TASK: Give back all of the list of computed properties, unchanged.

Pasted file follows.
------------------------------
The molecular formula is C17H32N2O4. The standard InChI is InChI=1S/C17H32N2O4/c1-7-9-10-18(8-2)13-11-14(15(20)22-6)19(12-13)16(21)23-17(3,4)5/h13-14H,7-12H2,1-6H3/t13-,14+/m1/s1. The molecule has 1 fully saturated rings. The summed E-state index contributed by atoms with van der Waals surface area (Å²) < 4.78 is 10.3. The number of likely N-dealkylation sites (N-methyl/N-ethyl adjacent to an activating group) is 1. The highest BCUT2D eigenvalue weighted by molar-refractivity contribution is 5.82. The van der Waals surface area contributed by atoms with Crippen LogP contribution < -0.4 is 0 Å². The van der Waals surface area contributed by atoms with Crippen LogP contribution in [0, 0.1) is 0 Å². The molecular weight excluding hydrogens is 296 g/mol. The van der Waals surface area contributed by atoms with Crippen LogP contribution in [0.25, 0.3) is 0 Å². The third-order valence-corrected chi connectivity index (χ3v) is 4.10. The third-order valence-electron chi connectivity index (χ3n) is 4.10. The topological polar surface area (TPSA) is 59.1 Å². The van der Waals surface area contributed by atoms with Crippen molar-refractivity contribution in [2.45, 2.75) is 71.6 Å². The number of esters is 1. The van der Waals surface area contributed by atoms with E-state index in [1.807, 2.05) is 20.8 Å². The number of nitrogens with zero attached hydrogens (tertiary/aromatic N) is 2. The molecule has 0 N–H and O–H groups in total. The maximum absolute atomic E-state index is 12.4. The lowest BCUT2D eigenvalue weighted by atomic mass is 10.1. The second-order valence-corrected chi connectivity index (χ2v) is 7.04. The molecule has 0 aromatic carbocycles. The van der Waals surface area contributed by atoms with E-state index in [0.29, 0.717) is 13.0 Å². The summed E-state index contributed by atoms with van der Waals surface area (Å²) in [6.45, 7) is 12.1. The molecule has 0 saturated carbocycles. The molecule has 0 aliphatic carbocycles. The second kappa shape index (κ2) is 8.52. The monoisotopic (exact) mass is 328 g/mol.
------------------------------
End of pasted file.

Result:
The molecular formula is C17H32N2O4. The standard InChI is InChI=1S/C17H32N2O4/c1-7-9-10-18(8-2)13-11-14(15(20)22-6)19(12-13)16(21)23-17(3,4)5/h13-14H,7-12H2,1-6H3/t13-,14+/m1/s1. The molecule has 1 fully saturated rings. The summed E-state index contributed by atoms with van der Waals surface area (Å²) < 4.78 is 10.3. The number of likely N-dealkylation sites (N-methyl/N-ethyl adjacent to an activating group) is 1. The highest BCUT2D eigenvalue weighted by molar-refractivity contribution is 5.82. The van der Waals surface area contributed by atoms with Crippen LogP contribution < -0.4 is 0 Å². The van der Waals surface area contributed by atoms with Crippen LogP contribution in [0, 0.1) is 0 Å². The molecular weight excluding hydrogens is 296 g/mol. The van der Waals surface area contributed by atoms with Crippen LogP contribution in [0.25, 0.3) is 0 Å². The third-order valence-corrected chi connectivity index (χ3v) is 4.10. The third-order valence-electron chi connectivity index (χ3n) is 4.10. The topological polar surface area (TPSA) is 59.1 Å². The van der Waals surface area contributed by atoms with Crippen molar-refractivity contribution in [2.45, 2.75) is 71.6 Å². The number of esters is 1. The van der Waals surface area contributed by atoms with E-state index in [1.807, 2.05) is 20.8 Å². The number of nitrogens with zero attached hydrogens (tertiary/aromatic N) is 2. The molecule has 0 N–H and O–H groups in total. The maximum absolute atomic E-state index is 12.4. The lowest BCUT2D eigenvalue weighted by atomic mass is 10.1. The second-order valence-corrected chi connectivity index (χ2v) is 7.04. The molecule has 0 aromatic carbocycles. The van der Waals surface area contributed by atoms with E-state index in [0.29, 0.717) is 13.0 Å². The summed E-state index contributed by atoms with van der Waals surface area (Å²) in [6.45, 7) is 12.1. The molecule has 0 saturated carbocycles. The molecule has 0 aliphatic carbocycles. The second kappa shape index (κ2) is 8.52. The monoisotopic (exact) mass is 328 g/mol.